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S Korea, Japan vow to cooperate on N Korea but remain divided in rare meeting

S Korea, JapanSouth Korea and Japan on Wednesday vowed to work closely together on North Korea ahead of the looming inter-Korea summit, but their foreign ministers remained divided over long-standing issues of Japan’s wartime crimes and disputed islands.

Japanese foreign minister Taro Kono made a rare visit to Seoul armed with a list of issues Tokyo wants to push onto the agenda of the April 27 summit between North and South Korea.

At a time of frenetic diplomatic activity in northeast Asia – the North’s Kim Jong Un is due to meet with the leaders of both South Korea and the US — Japan has largely remained on the sidelines.

Tokyo has found itself forced to rely on the US and South Korea to tackle its concerns regarding the North, which last year test-fired several missiles that flew over Japan, sparking security fears.

Kono and his South Korean counterpart Kang Kyung-wha vowed “close communication and cooperation” to disarm the North and build peace on the flashpoint peninsula, Seoul’s foreign ministry said after their meeting in Seoul.

The Japanese envoy also met with President Moon Jae-in, who said working together on North Korea was “more important than ever” ahead of the summits, the South’s Yonhap agency reported.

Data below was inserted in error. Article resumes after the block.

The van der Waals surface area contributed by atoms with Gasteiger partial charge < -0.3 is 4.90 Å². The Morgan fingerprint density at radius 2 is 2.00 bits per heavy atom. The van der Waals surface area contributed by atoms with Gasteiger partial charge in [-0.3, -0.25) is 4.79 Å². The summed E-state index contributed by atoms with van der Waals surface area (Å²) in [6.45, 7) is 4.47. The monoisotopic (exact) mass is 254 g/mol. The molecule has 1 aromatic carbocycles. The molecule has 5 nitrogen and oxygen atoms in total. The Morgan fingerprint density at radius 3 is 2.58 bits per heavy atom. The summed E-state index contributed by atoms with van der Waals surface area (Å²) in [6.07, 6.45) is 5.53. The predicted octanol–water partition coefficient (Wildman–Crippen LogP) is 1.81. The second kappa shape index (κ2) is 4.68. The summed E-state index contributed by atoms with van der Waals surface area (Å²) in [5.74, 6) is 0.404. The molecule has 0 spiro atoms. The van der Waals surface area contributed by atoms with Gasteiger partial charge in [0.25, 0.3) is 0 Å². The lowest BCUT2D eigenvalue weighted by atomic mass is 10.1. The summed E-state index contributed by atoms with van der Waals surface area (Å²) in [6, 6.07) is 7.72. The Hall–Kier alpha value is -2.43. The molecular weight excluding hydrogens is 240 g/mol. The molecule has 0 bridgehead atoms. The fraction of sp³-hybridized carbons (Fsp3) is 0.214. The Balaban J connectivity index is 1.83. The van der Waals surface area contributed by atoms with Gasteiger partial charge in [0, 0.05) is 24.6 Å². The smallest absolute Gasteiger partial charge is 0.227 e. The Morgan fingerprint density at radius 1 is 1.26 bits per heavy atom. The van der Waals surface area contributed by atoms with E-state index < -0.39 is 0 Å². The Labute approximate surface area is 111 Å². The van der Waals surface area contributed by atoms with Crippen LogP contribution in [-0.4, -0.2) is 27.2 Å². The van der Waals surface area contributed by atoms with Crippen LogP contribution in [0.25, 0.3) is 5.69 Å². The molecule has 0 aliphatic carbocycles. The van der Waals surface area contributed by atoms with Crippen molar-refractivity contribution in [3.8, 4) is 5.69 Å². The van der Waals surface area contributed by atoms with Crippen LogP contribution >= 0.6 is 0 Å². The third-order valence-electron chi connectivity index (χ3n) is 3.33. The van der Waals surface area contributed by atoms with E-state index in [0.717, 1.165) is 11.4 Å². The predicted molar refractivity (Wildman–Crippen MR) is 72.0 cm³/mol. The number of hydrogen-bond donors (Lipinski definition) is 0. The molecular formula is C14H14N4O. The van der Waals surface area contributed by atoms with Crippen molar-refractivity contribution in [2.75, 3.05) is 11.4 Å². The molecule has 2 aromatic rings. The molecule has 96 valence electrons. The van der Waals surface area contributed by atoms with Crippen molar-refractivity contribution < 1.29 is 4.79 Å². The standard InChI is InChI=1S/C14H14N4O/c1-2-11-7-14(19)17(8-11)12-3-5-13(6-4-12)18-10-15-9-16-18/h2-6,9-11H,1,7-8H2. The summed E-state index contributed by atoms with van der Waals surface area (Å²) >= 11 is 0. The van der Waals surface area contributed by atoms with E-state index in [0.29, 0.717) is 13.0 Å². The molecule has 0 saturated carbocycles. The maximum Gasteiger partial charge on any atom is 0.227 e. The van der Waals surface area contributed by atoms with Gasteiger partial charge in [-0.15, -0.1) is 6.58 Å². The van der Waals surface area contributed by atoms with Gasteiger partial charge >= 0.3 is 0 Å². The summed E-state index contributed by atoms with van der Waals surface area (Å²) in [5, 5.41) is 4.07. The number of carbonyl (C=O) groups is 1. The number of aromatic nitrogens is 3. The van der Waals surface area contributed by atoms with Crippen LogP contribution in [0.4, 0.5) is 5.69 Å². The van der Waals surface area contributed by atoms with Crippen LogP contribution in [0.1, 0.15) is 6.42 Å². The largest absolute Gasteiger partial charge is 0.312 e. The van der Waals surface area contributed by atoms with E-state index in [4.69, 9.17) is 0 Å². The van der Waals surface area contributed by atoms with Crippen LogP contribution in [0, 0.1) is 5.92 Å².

It was the first visit to South Korea by a Japanese foreign minister in more than two years.

“Kono expressed Japan’s stance on ‘comfort women’ and Dokdo, and Kang explained our stance over ‘comfort women’ and made clear that the South cannot accept any argument by Japan over Dokdo,” the ministry said in a statement.

Moon said last month that Japan cannot unilaterally declare the wartime issue “over,” while Japan says any attempt to modify or scrap the deal, signed by Moon’s predecessor Park Geun-Hye, and could hurt relations.

Kono, before the Seoul visit, also said he would try to ensure that the “abduction issue will be talked about in the North-South summit”, as well as Pyongyang’s “nuclear and missile issues”.

He was referring to Japanese citizens abducted by the North’s agents in the 1970s and 80s in a bid to train spies in Japanese language and customs before overseas missions.

But a statement on the meeting from Seoul’s foreign ministry did not mention the topic — a key issue in ties between Japan and the North, which habitually spats out angry threats of attack against “Japanese reactionaries.

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